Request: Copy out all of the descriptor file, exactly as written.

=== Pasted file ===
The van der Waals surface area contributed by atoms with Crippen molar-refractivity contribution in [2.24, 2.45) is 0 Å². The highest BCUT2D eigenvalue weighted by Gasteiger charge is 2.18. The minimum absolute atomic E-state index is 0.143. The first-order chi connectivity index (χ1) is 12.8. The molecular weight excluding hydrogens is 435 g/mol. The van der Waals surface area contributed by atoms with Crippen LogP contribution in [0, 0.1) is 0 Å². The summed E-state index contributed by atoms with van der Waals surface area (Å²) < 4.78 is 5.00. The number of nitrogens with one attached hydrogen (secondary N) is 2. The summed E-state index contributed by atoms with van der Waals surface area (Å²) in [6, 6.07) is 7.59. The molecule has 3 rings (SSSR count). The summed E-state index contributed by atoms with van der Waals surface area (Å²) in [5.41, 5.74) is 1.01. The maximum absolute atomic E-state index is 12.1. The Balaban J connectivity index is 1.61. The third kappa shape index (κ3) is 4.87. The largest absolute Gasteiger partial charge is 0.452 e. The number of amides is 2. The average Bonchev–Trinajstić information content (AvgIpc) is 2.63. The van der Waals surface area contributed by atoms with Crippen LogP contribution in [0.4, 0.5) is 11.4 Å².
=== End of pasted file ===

The van der Waals surface area contributed by atoms with Crippen molar-refractivity contribution in [2.24, 2.45) is 0 Å². The highest BCUT2D eigenvalue weighted by Gasteiger charge is 2.18. The minimum absolute atomic E-state index is 0.143. The first-order chi connectivity index (χ1) is 12.8. The molecular weight excluding hydrogens is 435 g/mol. The van der Waals surface area contributed by atoms with Crippen LogP contribution in [0, 0.1) is 0 Å². The summed E-state index contributed by atoms with van der Waals surface area (Å²) < 4.78 is 5.00. The number of nitrogens with one attached hydrogen (secondary N) is 2. The summed E-state index contributed by atoms with van der Waals surface area (Å²) in [6, 6.07) is 7.59. The molecule has 3 rings (SSSR count). The summed E-state index contributed by atoms with van der Waals surface area (Å²) in [5.41, 5.74) is 1.01. The maximum absolute atomic E-state index is 12.1. The Balaban J connectivity index is 1.61. The third kappa shape index (κ3) is 4.87. The largest absolute Gasteiger partial charge is 0.452 e. The number of amides is 2. The average Bonchev–Trinajstić information content (AvgIpc) is 2.63. The van der Waals surface area contributed by atoms with Crippen LogP contribution in [0.4, 0.5) is 11.4 Å².